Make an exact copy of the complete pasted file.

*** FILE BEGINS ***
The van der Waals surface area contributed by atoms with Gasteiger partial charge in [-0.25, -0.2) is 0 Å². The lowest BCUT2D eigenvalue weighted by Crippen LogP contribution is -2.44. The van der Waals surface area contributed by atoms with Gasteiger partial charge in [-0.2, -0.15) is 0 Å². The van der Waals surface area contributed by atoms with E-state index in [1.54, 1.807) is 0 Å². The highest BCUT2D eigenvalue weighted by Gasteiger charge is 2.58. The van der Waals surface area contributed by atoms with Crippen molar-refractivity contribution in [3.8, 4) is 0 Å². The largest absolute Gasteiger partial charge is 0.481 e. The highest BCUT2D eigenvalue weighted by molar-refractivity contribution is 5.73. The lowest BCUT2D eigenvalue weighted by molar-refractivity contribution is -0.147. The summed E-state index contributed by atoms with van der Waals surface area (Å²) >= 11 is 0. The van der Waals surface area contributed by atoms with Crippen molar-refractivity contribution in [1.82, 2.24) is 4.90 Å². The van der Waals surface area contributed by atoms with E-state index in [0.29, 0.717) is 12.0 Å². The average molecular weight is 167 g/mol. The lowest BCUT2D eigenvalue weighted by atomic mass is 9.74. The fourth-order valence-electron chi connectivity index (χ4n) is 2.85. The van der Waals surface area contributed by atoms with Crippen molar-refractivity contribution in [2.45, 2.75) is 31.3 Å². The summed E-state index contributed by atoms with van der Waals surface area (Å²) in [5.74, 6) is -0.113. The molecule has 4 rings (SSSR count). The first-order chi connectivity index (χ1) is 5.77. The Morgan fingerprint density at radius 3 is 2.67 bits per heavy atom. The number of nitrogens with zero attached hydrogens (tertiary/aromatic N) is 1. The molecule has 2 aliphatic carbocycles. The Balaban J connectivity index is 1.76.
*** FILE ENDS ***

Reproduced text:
The van der Waals surface area contributed by atoms with Gasteiger partial charge in [-0.25, -0.2) is 0 Å². The lowest BCUT2D eigenvalue weighted by Crippen LogP contribution is -2.44. The van der Waals surface area contributed by atoms with Gasteiger partial charge in [-0.2, -0.15) is 0 Å². The van der Waals surface area contributed by atoms with E-state index in [1.54, 1.807) is 0 Å². The highest BCUT2D eigenvalue weighted by Gasteiger charge is 2.58. The van der Waals surface area contributed by atoms with Crippen molar-refractivity contribution in [3.8, 4) is 0 Å². The largest absolute Gasteiger partial charge is 0.481 e. The highest BCUT2D eigenvalue weighted by molar-refractivity contribution is 5.73. The lowest BCUT2D eigenvalue weighted by molar-refractivity contribution is -0.147. The summed E-state index contributed by atoms with van der Waals surface area (Å²) >= 11 is 0. The van der Waals surface area contributed by atoms with Crippen molar-refractivity contribution in [1.82, 2.24) is 4.90 Å². The van der Waals surface area contributed by atoms with E-state index in [0.29, 0.717) is 12.0 Å². The average molecular weight is 167 g/mol. The lowest BCUT2D eigenvalue weighted by atomic mass is 9.74. The fourth-order valence-electron chi connectivity index (χ4n) is 2.85. The van der Waals surface area contributed by atoms with Crippen molar-refractivity contribution in [2.45, 2.75) is 31.3 Å². The summed E-state index contributed by atoms with van der Waals surface area (Å²) in [5.74, 6) is -0.113. The molecule has 4 rings (SSSR count). The first-order chi connectivity index (χ1) is 5.77. The Morgan fingerprint density at radius 3 is 2.67 bits per heavy atom. The number of nitrogens with zero attached hydrogens (tertiary/aromatic N) is 1. The molecule has 2 aliphatic carbocycles. The Balaban J connectivity index is 1.76.